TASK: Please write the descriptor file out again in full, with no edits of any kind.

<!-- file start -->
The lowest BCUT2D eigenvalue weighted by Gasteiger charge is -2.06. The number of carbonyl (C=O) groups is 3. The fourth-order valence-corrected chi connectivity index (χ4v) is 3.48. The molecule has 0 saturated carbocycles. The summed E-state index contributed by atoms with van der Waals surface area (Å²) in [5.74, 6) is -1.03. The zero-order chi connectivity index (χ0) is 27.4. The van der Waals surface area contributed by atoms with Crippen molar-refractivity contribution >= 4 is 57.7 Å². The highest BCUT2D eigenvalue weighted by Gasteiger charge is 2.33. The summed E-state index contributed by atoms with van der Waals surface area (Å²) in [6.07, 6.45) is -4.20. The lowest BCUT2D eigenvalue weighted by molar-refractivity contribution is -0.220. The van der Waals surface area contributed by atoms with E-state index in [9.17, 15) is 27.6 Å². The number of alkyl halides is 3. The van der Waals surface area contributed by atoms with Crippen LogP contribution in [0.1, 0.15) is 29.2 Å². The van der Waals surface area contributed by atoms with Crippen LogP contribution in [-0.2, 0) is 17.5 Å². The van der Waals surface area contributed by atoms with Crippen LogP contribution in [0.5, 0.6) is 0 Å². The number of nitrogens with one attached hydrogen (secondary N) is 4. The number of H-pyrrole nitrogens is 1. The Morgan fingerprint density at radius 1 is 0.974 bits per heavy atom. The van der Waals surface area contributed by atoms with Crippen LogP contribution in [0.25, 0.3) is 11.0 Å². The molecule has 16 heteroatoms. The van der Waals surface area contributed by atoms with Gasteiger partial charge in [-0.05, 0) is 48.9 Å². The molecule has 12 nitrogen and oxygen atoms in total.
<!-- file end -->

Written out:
The lowest BCUT2D eigenvalue weighted by Gasteiger charge is -2.06. The number of carbonyl (C=O) groups is 3. The fourth-order valence-corrected chi connectivity index (χ4v) is 3.48. The molecule has 0 saturated carbocycles. The summed E-state index contributed by atoms with van der Waals surface area (Å²) in [5.74, 6) is -1.03. The zero-order chi connectivity index (χ0) is 27.4. The van der Waals surface area contributed by atoms with Crippen molar-refractivity contribution >= 4 is 57.7 Å². The highest BCUT2D eigenvalue weighted by Gasteiger charge is 2.33. The summed E-state index contributed by atoms with van der Waals surface area (Å²) in [6.07, 6.45) is -4.20. The lowest BCUT2D eigenvalue weighted by molar-refractivity contribution is -0.220. The van der Waals surface area contributed by atoms with E-state index in [9.17, 15) is 27.6 Å². The number of alkyl halides is 3. The van der Waals surface area contributed by atoms with Crippen LogP contribution in [0.1, 0.15) is 29.2 Å². The van der Waals surface area contributed by atoms with Crippen LogP contribution in [-0.2, 0) is 17.5 Å². The van der Waals surface area contributed by atoms with Crippen LogP contribution in [0.5, 0.6) is 0 Å². The number of nitrogens with one attached hydrogen (secondary N) is 4. The number of H-pyrrole nitrogens is 1. The Morgan fingerprint density at radius 1 is 0.974 bits per heavy atom. The van der Waals surface area contributed by atoms with Crippen LogP contribution in [0.25, 0.3) is 11.0 Å². The molecule has 16 heteroatoms. The van der Waals surface area contributed by atoms with Gasteiger partial charge in [-0.05, 0) is 48.9 Å². The molecule has 12 nitrogen and oxygen atoms in total.